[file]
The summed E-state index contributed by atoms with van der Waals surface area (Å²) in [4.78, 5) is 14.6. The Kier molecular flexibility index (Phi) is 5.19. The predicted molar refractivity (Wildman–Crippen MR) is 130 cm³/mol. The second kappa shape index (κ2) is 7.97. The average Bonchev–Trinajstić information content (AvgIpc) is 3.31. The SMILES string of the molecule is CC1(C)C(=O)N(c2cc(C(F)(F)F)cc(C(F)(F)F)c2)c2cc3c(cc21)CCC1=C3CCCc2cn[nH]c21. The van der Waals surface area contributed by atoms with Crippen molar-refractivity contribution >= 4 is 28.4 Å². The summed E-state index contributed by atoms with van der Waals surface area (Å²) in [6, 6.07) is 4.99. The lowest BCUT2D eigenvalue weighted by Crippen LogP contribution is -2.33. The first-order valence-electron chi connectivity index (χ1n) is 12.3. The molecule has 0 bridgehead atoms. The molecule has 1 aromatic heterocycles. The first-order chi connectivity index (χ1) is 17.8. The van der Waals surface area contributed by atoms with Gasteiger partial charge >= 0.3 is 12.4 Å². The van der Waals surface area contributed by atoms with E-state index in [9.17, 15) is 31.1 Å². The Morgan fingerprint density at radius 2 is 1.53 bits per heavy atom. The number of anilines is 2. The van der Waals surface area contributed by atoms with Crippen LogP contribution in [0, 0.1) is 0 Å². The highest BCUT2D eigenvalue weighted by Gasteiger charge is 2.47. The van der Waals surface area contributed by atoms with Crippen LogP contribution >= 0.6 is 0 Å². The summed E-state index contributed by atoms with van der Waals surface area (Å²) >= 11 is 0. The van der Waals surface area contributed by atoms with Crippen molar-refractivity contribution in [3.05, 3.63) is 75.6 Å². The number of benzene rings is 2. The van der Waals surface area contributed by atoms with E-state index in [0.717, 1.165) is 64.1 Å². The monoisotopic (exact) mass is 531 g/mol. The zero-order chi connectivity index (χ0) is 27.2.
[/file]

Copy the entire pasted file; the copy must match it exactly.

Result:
The summed E-state index contributed by atoms with van der Waals surface area (Å²) in [4.78, 5) is 14.6. The Kier molecular flexibility index (Phi) is 5.19. The predicted molar refractivity (Wildman–Crippen MR) is 130 cm³/mol. The second kappa shape index (κ2) is 7.97. The average Bonchev–Trinajstić information content (AvgIpc) is 3.31. The SMILES string of the molecule is CC1(C)C(=O)N(c2cc(C(F)(F)F)cc(C(F)(F)F)c2)c2cc3c(cc21)CCC1=C3CCCc2cn[nH]c21. The van der Waals surface area contributed by atoms with Crippen molar-refractivity contribution >= 4 is 28.4 Å². The summed E-state index contributed by atoms with van der Waals surface area (Å²) in [6, 6.07) is 4.99. The lowest BCUT2D eigenvalue weighted by Crippen LogP contribution is -2.33. The first-order valence-electron chi connectivity index (χ1n) is 12.3. The molecule has 0 bridgehead atoms. The molecule has 1 aromatic heterocycles. The first-order chi connectivity index (χ1) is 17.8. The van der Waals surface area contributed by atoms with Gasteiger partial charge >= 0.3 is 12.4 Å². The van der Waals surface area contributed by atoms with E-state index in [9.17, 15) is 31.1 Å². The Morgan fingerprint density at radius 2 is 1.53 bits per heavy atom. The number of anilines is 2. The van der Waals surface area contributed by atoms with Crippen LogP contribution in [0, 0.1) is 0 Å². The highest BCUT2D eigenvalue weighted by Gasteiger charge is 2.47. The van der Waals surface area contributed by atoms with Crippen LogP contribution >= 0.6 is 0 Å². The summed E-state index contributed by atoms with van der Waals surface area (Å²) >= 11 is 0. The van der Waals surface area contributed by atoms with Crippen molar-refractivity contribution in [3.05, 3.63) is 75.6 Å². The number of benzene rings is 2. The van der Waals surface area contributed by atoms with E-state index in [0.717, 1.165) is 64.1 Å². The monoisotopic (exact) mass is 531 g/mol. The zero-order chi connectivity index (χ0) is 27.2.